Cason Statler is back from a stint in the Iraq war, returned to Camp
Rapture, a small town in East Texas, humbled in just about every way.
In a previous life, he'd been nominated for the Pulitzer and his career
in journalism was on the rise until he got caught with a publisher's
wife and daughter. The daughter was an adult, he's quick to tell us.
In the wake of 9/11, he signed up for Afghanistan and then found himself
in Iraq, feeling suckered again. Before he left, he'd fallen for a hometown
girl Gabby, but she broke up with him while he was in Iraq. Now she's
thinking she needs a restraining order to keep him from driving by her
place, and she tells him so in no uncertain terms. Shut out from women
and work, he takes up a gig with the hometown paper, where he finds
a cold case involving a missing girl that piques his interest. There's
a story there, he thinks.
Readers will know there's a story there as well, and be pretty damn
happy that Lansdale decided to write it down for them. Lansdale's latest
foray into East Texas noir is a sweet piece of pure storytelling, filled
with the complexities of life without seeming complex. Clear-cut characters,
a brisk pace, nicely choreographed action pieces, and a finely-tuned
plot are all unfurled in a voice that's a pleasure to read. Lansdale's
storytelling skill enables him to explore the lives of small-town Americans
while reflecting on bigger themes in a natural voice. But 'Leather Maiden'
is not an assembly of parts. It's a slick, smart book with a story that
will keep you reading just for the pleasure of the words.
Taking on the voice of a returned Iraq veteran when the war is ongoing
carries with it the potential for disaster. But Lansdale pulls off this
tricky piece of characterization by virtue of his prose skills. 'Leather
Maiden' is certainly a novel where character and prose are intimately
connected. Cason Statler is not exactly a likeable guy when we meet
him. He's stalking his girlfriend, and his past doesn't exactly enamor
us of him. But Lansdale draws him with lots of self-deprecating humor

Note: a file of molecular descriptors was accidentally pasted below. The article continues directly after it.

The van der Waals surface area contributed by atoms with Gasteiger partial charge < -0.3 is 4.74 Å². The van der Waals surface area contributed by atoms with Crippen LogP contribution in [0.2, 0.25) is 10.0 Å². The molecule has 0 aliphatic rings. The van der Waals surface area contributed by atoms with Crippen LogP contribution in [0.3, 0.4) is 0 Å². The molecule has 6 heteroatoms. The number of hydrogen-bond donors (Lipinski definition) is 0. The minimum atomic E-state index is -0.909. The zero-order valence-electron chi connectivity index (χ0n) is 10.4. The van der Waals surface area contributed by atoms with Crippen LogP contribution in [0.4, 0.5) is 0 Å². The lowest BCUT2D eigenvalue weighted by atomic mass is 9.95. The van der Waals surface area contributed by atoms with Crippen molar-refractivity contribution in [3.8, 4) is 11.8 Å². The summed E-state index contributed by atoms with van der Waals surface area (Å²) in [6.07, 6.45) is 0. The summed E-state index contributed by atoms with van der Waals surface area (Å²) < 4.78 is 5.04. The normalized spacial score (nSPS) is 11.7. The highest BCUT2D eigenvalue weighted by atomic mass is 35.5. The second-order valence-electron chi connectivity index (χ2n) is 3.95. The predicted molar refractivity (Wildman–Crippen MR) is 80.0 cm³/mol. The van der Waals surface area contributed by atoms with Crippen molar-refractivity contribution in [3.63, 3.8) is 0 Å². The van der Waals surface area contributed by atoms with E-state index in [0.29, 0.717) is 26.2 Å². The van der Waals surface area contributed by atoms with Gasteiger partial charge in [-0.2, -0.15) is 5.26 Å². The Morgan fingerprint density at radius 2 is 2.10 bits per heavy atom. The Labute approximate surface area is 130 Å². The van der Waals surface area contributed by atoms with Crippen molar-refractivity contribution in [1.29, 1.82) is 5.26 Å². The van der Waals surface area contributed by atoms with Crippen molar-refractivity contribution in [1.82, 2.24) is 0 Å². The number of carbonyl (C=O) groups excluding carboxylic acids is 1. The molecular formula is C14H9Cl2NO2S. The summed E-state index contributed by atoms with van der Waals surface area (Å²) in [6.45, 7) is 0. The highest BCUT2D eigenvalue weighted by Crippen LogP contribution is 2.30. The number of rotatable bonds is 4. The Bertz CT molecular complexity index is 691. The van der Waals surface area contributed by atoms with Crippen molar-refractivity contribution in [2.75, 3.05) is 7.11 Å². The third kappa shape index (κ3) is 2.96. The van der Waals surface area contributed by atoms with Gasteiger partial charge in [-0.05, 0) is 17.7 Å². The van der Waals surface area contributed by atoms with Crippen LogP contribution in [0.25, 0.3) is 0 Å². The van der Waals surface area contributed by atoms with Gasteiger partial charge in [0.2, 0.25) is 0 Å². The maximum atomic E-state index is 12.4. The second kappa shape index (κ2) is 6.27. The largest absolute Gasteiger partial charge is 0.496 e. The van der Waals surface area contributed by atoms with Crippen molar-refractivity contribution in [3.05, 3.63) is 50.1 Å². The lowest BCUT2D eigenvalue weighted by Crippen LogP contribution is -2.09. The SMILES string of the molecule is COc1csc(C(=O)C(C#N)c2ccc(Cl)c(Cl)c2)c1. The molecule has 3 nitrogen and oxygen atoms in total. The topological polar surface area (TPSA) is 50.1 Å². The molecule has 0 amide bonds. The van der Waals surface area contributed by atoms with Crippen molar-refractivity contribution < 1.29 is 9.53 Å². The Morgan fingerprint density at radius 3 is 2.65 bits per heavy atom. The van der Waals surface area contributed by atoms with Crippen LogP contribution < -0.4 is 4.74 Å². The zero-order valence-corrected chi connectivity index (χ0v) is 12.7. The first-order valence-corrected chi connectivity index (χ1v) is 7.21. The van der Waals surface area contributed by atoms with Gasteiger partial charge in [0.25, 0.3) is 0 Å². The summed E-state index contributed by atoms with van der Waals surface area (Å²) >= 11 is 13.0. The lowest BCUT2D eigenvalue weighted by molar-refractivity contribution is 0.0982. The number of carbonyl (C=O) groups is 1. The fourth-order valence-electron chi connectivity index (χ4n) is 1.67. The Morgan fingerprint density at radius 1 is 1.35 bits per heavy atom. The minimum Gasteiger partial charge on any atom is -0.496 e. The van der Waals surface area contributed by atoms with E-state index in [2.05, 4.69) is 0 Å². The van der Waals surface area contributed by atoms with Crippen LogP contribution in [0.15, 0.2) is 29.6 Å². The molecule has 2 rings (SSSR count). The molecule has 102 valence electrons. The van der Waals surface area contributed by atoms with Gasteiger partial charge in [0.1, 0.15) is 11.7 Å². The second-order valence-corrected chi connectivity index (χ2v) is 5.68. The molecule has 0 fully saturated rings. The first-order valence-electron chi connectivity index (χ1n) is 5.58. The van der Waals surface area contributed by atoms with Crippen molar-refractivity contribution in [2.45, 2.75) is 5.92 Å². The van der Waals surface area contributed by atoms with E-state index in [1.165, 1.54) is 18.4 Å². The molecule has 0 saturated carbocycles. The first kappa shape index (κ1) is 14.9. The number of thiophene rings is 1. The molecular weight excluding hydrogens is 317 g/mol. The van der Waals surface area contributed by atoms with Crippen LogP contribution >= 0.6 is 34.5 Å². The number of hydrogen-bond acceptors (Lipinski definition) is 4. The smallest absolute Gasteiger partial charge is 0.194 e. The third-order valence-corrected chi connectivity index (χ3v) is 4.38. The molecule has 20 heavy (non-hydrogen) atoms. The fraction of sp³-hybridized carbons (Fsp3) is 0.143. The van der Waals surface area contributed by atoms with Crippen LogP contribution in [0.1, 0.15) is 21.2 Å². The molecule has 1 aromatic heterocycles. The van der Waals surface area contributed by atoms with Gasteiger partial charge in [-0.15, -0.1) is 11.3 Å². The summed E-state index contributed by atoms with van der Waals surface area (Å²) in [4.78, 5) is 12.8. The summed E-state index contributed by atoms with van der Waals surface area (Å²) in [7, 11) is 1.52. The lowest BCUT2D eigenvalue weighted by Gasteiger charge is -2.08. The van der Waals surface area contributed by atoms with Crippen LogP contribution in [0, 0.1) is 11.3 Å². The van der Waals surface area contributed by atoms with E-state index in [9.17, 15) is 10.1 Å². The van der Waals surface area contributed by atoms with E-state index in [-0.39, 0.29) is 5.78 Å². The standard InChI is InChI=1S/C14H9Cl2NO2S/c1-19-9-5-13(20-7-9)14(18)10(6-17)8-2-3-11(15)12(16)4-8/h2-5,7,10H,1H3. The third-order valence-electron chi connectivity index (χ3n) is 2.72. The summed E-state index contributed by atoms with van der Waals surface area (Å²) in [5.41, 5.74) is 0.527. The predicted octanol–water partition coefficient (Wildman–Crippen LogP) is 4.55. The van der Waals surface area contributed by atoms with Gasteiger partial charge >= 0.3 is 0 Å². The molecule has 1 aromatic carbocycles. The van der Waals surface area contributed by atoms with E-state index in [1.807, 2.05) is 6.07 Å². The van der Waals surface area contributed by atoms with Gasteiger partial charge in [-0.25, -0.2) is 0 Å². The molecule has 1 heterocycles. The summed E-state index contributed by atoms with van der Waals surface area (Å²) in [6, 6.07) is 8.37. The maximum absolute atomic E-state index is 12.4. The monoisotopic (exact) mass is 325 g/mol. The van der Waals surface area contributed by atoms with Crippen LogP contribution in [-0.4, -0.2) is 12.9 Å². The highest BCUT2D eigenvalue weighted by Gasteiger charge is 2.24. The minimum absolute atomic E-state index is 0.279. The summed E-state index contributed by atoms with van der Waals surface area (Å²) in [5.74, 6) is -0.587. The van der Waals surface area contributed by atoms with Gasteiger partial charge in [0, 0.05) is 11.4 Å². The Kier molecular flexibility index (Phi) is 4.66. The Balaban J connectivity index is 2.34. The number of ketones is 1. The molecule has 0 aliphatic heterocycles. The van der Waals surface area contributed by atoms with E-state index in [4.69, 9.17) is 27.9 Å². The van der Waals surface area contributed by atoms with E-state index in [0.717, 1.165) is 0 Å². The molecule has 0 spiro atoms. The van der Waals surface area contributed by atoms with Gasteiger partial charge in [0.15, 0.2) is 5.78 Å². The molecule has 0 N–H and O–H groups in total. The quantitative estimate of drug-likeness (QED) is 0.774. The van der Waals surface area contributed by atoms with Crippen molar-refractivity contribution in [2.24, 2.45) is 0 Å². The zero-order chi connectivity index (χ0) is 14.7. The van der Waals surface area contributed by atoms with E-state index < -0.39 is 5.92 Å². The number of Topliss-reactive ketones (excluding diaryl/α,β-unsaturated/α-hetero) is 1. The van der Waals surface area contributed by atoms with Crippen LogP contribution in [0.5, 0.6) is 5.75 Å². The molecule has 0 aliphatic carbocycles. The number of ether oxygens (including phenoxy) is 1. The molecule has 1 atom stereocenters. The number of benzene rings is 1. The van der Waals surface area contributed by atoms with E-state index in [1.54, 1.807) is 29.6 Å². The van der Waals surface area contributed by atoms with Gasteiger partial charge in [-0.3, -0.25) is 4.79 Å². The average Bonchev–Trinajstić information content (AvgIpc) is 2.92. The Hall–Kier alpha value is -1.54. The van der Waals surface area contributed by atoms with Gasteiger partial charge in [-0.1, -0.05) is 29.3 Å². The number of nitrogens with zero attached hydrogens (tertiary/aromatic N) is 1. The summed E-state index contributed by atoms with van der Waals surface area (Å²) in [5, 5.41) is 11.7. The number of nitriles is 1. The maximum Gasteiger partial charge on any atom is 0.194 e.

and a light tone even when he's relating dark deeds. Statler's our conduit
for the rest of the cast, so it’s important that Lansdale keeps
him weaving and bobbing to the left and right of center. He drinks too
much, but he cares too much as well. That kind of back and forth lets
Lansdale crisply create those around Cason with an unquestioned veracity;
his family, the probably-abused little girl next door, the sharp-tongued
old lady who runs the paper, co-workers cute and obnoxious, even Booger,
a dangerously unstable fellow-vet who liked his job in the war perhaps
a little too much. We know how they are and why they behave the way
they do. They come to life, with the aid of Lansdale's peerlessly enjoyable
In some senses, the plot of 'Leather Maiden' requires little rocket
science to unravel. It’s a small town and there's a small cast
of characters. Most mystery readers can do the math. It’s to Lansdale's
credit that he still manages to shock the hell out of readers with twists
that seem truly twisted. In fact readers engaged by the easy-going tone
of much of the novel may feel they’re getting a lot more than
they bargained for, unless they know of Lansdale's reputation as a no-holds-barred
horror writer. Once again, it’s Lansdale's storytelling skills
that carry the reader from a sense of smiling safety to toe-curling
terror. It seems natural while it's happening, but Lansdale doesn't
hold back even when Cason and Booger encounter flinch-worthy peril.
'Leather Maiden' sneaks up on readers in a lot of ways. Once you start
it, you won’t want to stop even when the going gets grisly. But
Lansdale also does an effective job at creating people and a place that
readers will want to see again. There is plenty of room for a sequel
to this fine novel. It’s clear that Cason Statler has more stories
to tell – and so does Joe R. Lansdale.